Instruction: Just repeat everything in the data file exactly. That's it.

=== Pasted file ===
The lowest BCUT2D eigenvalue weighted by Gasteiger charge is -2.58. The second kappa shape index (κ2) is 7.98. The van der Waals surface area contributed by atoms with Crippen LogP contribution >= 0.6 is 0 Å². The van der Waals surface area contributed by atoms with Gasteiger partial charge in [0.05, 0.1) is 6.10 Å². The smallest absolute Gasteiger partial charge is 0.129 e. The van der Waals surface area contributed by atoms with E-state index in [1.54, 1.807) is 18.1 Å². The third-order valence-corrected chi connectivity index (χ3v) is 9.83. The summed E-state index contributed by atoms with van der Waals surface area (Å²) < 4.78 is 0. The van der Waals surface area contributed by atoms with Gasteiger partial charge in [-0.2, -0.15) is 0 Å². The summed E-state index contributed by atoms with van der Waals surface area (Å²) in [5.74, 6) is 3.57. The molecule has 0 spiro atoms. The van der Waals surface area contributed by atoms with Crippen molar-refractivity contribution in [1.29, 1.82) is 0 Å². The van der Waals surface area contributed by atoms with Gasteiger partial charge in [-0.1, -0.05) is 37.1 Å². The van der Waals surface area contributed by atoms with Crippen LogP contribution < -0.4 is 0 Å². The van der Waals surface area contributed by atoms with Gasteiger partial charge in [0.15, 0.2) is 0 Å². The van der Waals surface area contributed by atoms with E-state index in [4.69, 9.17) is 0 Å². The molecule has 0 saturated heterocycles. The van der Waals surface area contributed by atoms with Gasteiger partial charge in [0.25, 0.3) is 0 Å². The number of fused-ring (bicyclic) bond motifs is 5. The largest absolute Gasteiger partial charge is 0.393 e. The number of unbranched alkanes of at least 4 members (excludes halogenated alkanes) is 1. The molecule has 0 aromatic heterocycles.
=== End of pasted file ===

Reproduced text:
The lowest BCUT2D eigenvalue weighted by Gasteiger charge is -2.58. The second kappa shape index (κ2) is 7.98. The van der Waals surface area contributed by atoms with Crippen LogP contribution >= 0.6 is 0 Å². The van der Waals surface area contributed by atoms with Gasteiger partial charge in [0.05, 0.1) is 6.10 Å². The smallest absolute Gasteiger partial charge is 0.129 e. The van der Waals surface area contributed by atoms with E-state index in [1.54, 1.807) is 18.1 Å². The third-order valence-corrected chi connectivity index (χ3v) is 9.83. The summed E-state index contributed by atoms with van der Waals surface area (Å²) < 4.78 is 0. The van der Waals surface area contributed by atoms with Gasteiger partial charge in [-0.2, -0.15) is 0 Å². The summed E-state index contributed by atoms with van der Waals surface area (Å²) in [5.74, 6) is 3.57. The molecule has 0 spiro atoms. The van der Waals surface area contributed by atoms with Crippen molar-refractivity contribution in [1.29, 1.82) is 0 Å². The van der Waals surface area contributed by atoms with Gasteiger partial charge in [-0.1, -0.05) is 37.1 Å². The van der Waals surface area contributed by atoms with Crippen LogP contribution < -0.4 is 0 Å². The van der Waals surface area contributed by atoms with Gasteiger partial charge in [0.15, 0.2) is 0 Å². The van der Waals surface area contributed by atoms with E-state index in [4.69, 9.17) is 0 Å². The molecule has 0 saturated heterocycles. The van der Waals surface area contributed by atoms with Gasteiger partial charge in [0.25, 0.3) is 0 Å². The number of fused-ring (bicyclic) bond motifs is 5. The largest absolute Gasteiger partial charge is 0.393 e. The number of unbranched alkanes of at least 4 members (excludes halogenated alkanes) is 1. The molecule has 0 aromatic heterocycles.